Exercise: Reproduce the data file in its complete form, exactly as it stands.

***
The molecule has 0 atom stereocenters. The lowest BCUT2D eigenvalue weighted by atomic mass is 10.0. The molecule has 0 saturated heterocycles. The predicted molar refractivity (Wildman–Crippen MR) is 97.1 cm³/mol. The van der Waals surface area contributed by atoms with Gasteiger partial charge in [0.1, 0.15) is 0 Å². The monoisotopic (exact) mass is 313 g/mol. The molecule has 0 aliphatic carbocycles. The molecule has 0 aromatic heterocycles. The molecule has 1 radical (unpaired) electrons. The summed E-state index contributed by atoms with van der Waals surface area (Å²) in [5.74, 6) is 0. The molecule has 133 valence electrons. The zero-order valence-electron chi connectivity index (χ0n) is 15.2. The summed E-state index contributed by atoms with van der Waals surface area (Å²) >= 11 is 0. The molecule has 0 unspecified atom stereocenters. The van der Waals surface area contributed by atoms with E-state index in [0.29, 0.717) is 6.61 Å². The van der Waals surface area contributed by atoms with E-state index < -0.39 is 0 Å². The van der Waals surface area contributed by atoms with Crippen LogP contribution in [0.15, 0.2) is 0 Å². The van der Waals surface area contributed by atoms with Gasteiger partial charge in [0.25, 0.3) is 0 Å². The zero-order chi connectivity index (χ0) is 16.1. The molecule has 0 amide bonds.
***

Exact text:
The molecule has 0 atom stereocenters. The lowest BCUT2D eigenvalue weighted by atomic mass is 10.0. The molecule has 0 saturated heterocycles. The predicted molar refractivity (Wildman–Crippen MR) is 97.1 cm³/mol. The van der Waals surface area contributed by atoms with Gasteiger partial charge in [0.1, 0.15) is 0 Å². The monoisotopic (exact) mass is 313 g/mol. The molecule has 0 aliphatic carbocycles. The molecule has 0 aromatic heterocycles. The molecule has 1 radical (unpaired) electrons. The summed E-state index contributed by atoms with van der Waals surface area (Å²) in [5.74, 6) is 0. The molecule has 133 valence electrons. The zero-order valence-electron chi connectivity index (χ0n) is 15.2. The summed E-state index contributed by atoms with van der Waals surface area (Å²) >= 11 is 0. The molecule has 0 unspecified atom stereocenters. The van der Waals surface area contributed by atoms with E-state index in [0.29, 0.717) is 6.61 Å². The van der Waals surface area contributed by atoms with E-state index < -0.39 is 0 Å². The van der Waals surface area contributed by atoms with Crippen LogP contribution in [0.15, 0.2) is 0 Å². The van der Waals surface area contributed by atoms with Gasteiger partial charge in [0.25, 0.3) is 0 Å². The zero-order chi connectivity index (χ0) is 16.1. The molecule has 0 amide bonds.